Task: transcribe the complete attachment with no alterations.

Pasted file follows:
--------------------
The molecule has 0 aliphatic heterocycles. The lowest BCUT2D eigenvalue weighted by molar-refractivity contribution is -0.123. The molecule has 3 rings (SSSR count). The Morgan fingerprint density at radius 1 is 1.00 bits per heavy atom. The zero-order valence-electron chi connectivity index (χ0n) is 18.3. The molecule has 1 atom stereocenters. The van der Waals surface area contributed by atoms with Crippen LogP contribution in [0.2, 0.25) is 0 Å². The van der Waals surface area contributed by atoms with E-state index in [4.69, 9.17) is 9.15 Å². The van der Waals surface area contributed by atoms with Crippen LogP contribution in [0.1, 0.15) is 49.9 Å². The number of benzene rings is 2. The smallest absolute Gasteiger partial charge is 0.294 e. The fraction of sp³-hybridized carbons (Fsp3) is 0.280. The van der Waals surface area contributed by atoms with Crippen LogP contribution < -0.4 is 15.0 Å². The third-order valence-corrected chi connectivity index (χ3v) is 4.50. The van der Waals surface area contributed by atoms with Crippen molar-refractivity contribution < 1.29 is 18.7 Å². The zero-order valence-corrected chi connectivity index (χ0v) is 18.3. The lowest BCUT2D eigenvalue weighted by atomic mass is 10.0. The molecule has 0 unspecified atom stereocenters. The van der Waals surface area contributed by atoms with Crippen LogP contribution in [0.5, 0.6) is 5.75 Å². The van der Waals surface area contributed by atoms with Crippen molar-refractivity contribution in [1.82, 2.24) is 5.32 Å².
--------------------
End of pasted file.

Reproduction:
The molecule has 0 aliphatic heterocycles. The lowest BCUT2D eigenvalue weighted by molar-refractivity contribution is -0.123. The molecule has 3 rings (SSSR count). The Morgan fingerprint density at radius 1 is 1.00 bits per heavy atom. The zero-order valence-electron chi connectivity index (χ0n) is 18.3. The molecule has 1 atom stereocenters. The van der Waals surface area contributed by atoms with Crippen LogP contribution in [0.2, 0.25) is 0 Å². The van der Waals surface area contributed by atoms with E-state index in [4.69, 9.17) is 9.15 Å². The van der Waals surface area contributed by atoms with Crippen LogP contribution in [0.1, 0.15) is 49.9 Å². The number of benzene rings is 2. The smallest absolute Gasteiger partial charge is 0.294 e. The fraction of sp³-hybridized carbons (Fsp3) is 0.280. The van der Waals surface area contributed by atoms with Crippen LogP contribution < -0.4 is 15.0 Å². The third-order valence-corrected chi connectivity index (χ3v) is 4.50. The van der Waals surface area contributed by atoms with Crippen molar-refractivity contribution < 1.29 is 18.7 Å². The zero-order valence-corrected chi connectivity index (χ0v) is 18.3. The lowest BCUT2D eigenvalue weighted by atomic mass is 10.0. The molecule has 0 unspecified atom stereocenters. The van der Waals surface area contributed by atoms with Crippen LogP contribution in [0.5, 0.6) is 5.75 Å². The van der Waals surface area contributed by atoms with Crippen molar-refractivity contribution in [1.82, 2.24) is 5.32 Å².